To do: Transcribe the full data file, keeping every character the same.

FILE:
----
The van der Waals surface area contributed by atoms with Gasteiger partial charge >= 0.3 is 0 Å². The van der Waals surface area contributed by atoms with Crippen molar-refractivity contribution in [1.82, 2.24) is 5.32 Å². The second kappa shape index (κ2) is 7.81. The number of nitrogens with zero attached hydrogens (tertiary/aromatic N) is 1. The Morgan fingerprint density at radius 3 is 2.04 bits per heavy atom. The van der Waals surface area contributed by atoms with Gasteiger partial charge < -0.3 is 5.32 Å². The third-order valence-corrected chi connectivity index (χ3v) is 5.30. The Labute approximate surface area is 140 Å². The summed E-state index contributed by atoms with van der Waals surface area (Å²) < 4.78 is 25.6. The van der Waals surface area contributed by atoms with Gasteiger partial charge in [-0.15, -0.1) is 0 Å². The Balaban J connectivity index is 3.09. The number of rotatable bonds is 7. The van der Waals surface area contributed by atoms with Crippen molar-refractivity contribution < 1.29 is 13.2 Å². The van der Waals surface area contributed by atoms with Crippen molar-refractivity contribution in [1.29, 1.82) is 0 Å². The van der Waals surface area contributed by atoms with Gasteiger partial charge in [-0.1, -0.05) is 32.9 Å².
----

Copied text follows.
The van der Waals surface area contributed by atoms with Gasteiger partial charge >= 0.3 is 0 Å². The van der Waals surface area contributed by atoms with Crippen molar-refractivity contribution in [1.82, 2.24) is 5.32 Å². The second kappa shape index (κ2) is 7.81. The number of nitrogens with zero attached hydrogens (tertiary/aromatic N) is 1. The Morgan fingerprint density at radius 3 is 2.04 bits per heavy atom. The van der Waals surface area contributed by atoms with Gasteiger partial charge < -0.3 is 5.32 Å². The third-order valence-corrected chi connectivity index (χ3v) is 5.30. The Labute approximate surface area is 140 Å². The summed E-state index contributed by atoms with van der Waals surface area (Å²) < 4.78 is 25.6. The van der Waals surface area contributed by atoms with Gasteiger partial charge in [-0.15, -0.1) is 0 Å². The Balaban J connectivity index is 3.09. The number of rotatable bonds is 7. The van der Waals surface area contributed by atoms with Crippen molar-refractivity contribution < 1.29 is 13.2 Å². The van der Waals surface area contributed by atoms with Crippen molar-refractivity contribution in [1.29, 1.82) is 0 Å². The van der Waals surface area contributed by atoms with Gasteiger partial charge in [-0.1, -0.05) is 32.9 Å².